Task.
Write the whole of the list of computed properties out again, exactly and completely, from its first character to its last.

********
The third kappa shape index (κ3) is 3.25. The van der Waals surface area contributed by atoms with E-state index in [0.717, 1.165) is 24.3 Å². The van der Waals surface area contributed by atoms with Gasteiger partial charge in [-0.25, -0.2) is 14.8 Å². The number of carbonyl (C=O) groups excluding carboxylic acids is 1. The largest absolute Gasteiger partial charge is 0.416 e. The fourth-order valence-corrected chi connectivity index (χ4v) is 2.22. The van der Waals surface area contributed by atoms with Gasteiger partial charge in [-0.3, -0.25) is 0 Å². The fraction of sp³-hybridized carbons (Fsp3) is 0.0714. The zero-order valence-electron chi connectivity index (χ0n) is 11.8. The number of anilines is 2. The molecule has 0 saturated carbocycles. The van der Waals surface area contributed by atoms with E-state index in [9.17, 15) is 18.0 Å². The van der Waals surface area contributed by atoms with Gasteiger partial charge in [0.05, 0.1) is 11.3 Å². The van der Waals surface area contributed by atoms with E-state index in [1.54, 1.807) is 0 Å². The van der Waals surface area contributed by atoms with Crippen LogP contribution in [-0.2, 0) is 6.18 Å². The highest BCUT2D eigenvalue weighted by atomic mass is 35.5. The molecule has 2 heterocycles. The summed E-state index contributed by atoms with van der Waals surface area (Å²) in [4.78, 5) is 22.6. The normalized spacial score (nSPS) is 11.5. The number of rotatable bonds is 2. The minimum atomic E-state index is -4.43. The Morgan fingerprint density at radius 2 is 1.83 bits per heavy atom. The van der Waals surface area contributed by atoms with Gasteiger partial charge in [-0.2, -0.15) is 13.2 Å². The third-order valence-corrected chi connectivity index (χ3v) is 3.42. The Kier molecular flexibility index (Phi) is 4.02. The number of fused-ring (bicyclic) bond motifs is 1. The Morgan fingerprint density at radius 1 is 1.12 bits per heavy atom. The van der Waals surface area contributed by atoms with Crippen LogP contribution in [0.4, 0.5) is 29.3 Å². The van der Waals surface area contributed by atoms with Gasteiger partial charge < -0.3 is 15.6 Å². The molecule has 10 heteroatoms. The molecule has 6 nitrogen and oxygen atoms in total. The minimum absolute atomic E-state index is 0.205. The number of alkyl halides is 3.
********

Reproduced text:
The third kappa shape index (κ3) is 3.25. The van der Waals surface area contributed by atoms with E-state index in [0.717, 1.165) is 24.3 Å². The van der Waals surface area contributed by atoms with Gasteiger partial charge in [-0.25, -0.2) is 14.8 Å². The number of carbonyl (C=O) groups excluding carboxylic acids is 1. The largest absolute Gasteiger partial charge is 0.416 e. The fourth-order valence-corrected chi connectivity index (χ4v) is 2.22. The van der Waals surface area contributed by atoms with Gasteiger partial charge in [-0.3, -0.25) is 0 Å². The fraction of sp³-hybridized carbons (Fsp3) is 0.0714. The zero-order valence-electron chi connectivity index (χ0n) is 11.8. The number of anilines is 2. The molecule has 0 saturated carbocycles. The van der Waals surface area contributed by atoms with E-state index in [9.17, 15) is 18.0 Å². The van der Waals surface area contributed by atoms with Gasteiger partial charge in [0.05, 0.1) is 11.3 Å². The van der Waals surface area contributed by atoms with E-state index in [1.54, 1.807) is 0 Å². The van der Waals surface area contributed by atoms with Crippen LogP contribution in [-0.2, 0) is 6.18 Å². The highest BCUT2D eigenvalue weighted by atomic mass is 35.5. The molecule has 2 heterocycles. The summed E-state index contributed by atoms with van der Waals surface area (Å²) in [4.78, 5) is 22.6. The normalized spacial score (nSPS) is 11.5. The number of rotatable bonds is 2. The minimum atomic E-state index is -4.43. The Morgan fingerprint density at radius 2 is 1.83 bits per heavy atom. The van der Waals surface area contributed by atoms with Gasteiger partial charge in [-0.2, -0.15) is 13.2 Å². The third-order valence-corrected chi connectivity index (χ3v) is 3.42. The Kier molecular flexibility index (Phi) is 4.02. The number of fused-ring (bicyclic) bond motifs is 1. The Morgan fingerprint density at radius 1 is 1.12 bits per heavy atom. The van der Waals surface area contributed by atoms with Crippen LogP contribution in [0.4, 0.5) is 29.3 Å². The van der Waals surface area contributed by atoms with Gasteiger partial charge < -0.3 is 15.6 Å². The molecule has 10 heteroatoms. The molecule has 6 nitrogen and oxygen atoms in total. The minimum absolute atomic E-state index is 0.205. The number of alkyl halides is 3.